Then the subject turned from reading to spelling. One of Sandy’s friends wrote that she’s aghast at papers from students rife with spellings that look like stunted texting notes.

Spelling is both tyranny and freedom: Tyranny to be precise and freedom to communicate. And, I think Sandy’s right that great teaching begins with mom and dad.

(Boy, I hope the spell checker worked on this post!)

A delusional shakedown

Imagine if you will that you have been harmed by another person; say a rear-end accident.

You were stopped innocently at a red light when it happened. Boom.

But, instead of having to sue and go to court and wait to be compensated, a settlement is reached.

That is the course of law today, every day, in which settling and avoiding court does no damage to our legal system.

But, by some strained reasoning, by recognizing its egregious failures and agreeing to a settlement quickly, BP is being “shaken down.” This talking point was dropped into the blogsosphere by Republican leadership (no, not just Rep. Barton but the Republican Study Committee and despite contradictions from Republican leaders Boehner and Cantor) where the delusional chant it mindlessly. The shakedown chant feeds the frenzied tea party over government “taking” and thus provides some sort of stretched validation of the “socialisms” threatening our nation.

Perhaps, it’s just a settlement. One party agreeing it was at fault and providing compensation.

Be an active verb

Words are nutrition. Each day I receive a word of the day from Today’s was “asseverate,” which I’m cautious of using because it could easily go very wrong.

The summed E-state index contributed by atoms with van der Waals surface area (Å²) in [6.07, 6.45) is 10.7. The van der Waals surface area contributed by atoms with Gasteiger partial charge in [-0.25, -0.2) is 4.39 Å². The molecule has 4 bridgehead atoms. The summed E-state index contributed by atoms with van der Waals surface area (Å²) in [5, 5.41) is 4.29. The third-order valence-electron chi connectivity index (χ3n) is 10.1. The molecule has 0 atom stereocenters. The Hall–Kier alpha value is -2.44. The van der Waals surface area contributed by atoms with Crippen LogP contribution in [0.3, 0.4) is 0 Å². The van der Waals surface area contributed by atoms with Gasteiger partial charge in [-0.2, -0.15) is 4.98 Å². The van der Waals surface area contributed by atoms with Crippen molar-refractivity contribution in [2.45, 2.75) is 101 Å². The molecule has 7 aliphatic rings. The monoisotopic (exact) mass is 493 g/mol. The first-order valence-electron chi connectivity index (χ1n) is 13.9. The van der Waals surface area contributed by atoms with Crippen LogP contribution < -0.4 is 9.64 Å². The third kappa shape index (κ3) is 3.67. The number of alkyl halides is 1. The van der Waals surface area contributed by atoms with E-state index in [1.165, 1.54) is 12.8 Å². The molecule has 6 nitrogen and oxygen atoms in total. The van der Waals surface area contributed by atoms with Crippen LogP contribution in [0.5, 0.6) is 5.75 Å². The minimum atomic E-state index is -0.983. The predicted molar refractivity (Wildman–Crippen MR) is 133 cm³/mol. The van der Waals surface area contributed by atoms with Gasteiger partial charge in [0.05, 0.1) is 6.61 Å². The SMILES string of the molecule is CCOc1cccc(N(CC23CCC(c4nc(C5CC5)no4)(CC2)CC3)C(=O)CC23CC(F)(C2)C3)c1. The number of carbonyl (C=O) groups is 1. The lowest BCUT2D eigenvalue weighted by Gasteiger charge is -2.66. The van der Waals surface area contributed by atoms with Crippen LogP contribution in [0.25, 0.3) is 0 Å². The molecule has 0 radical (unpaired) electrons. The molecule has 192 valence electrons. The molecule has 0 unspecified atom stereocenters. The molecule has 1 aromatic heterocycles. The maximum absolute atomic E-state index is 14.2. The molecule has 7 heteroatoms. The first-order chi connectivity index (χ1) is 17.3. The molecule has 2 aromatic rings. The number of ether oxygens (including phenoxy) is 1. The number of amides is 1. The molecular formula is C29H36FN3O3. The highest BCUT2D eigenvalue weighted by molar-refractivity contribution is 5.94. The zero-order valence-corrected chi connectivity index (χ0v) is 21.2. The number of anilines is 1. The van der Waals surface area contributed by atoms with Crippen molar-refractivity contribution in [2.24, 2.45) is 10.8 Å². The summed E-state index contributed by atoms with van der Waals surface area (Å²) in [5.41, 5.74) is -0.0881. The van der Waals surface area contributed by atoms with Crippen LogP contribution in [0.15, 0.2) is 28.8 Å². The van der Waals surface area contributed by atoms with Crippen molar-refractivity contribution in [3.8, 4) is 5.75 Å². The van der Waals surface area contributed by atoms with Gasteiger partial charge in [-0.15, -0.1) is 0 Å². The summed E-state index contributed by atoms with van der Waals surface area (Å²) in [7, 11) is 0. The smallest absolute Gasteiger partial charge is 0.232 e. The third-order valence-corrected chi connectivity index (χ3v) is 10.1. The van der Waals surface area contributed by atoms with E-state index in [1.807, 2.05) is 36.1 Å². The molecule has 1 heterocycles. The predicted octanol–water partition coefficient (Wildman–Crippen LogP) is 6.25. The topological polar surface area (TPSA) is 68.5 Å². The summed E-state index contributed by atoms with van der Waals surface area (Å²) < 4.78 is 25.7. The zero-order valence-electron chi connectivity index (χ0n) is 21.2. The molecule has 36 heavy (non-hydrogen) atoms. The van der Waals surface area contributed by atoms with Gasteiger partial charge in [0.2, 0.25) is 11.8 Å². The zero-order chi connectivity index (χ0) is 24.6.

But, tagging along with “asseverate” was the following quote from Terry Tempest Williams:

This is my living faith, an active faith, a faith of verbs: to question, explore, experiment, experience, walk, run, dance, play, eat, love, learn, dare, taste, touch, smell, listen, argue, speak, write, read, draw, provoke, emote, scream, sin, repent, cry, kneel, pray, bow, rise, stand, look, laugh, cajole, create, confront, confound, walk back, walk forward, circle, hide, and seek. To seek: to embrace the questions, be wary of answers.

The thought of being an active verb compels.  I like the last  phrase, as too many answers, particularly in political speech today, are too easy, too sharply reduced to the black and white. Easy answers should always be suspect.

But let’s have a little fun with this:


No, Again

If you “want to participate,” I’m not sure I understand how denying debate works.

If you want transparency, I’m not sure how “secret negotiations” works.

The Republican tactics today baffle me. Secret negotiations likely translates to “what the lobbyists tell us to do.”

Americans widely want tighter regulations on Wall Street and the megabanks. Getting it doesn’t seem likely. Simon Johnson, co-author of 13 Bankers, writes today about Sen. Dodd’s maneuverings that favor Wall Street’s lobbyists.

So, now I have Johnson’s book in my hands. If the story is half the deceit, greed and fraud of Michael Lewis’ The Big Short then I’m in for another deep round of pissed off this weekend.

But, I think that’s what we need: pissed off folk. Not Tea Party misled pissed off. Pissed off and focused on breaking the bankers’ grip on our economy.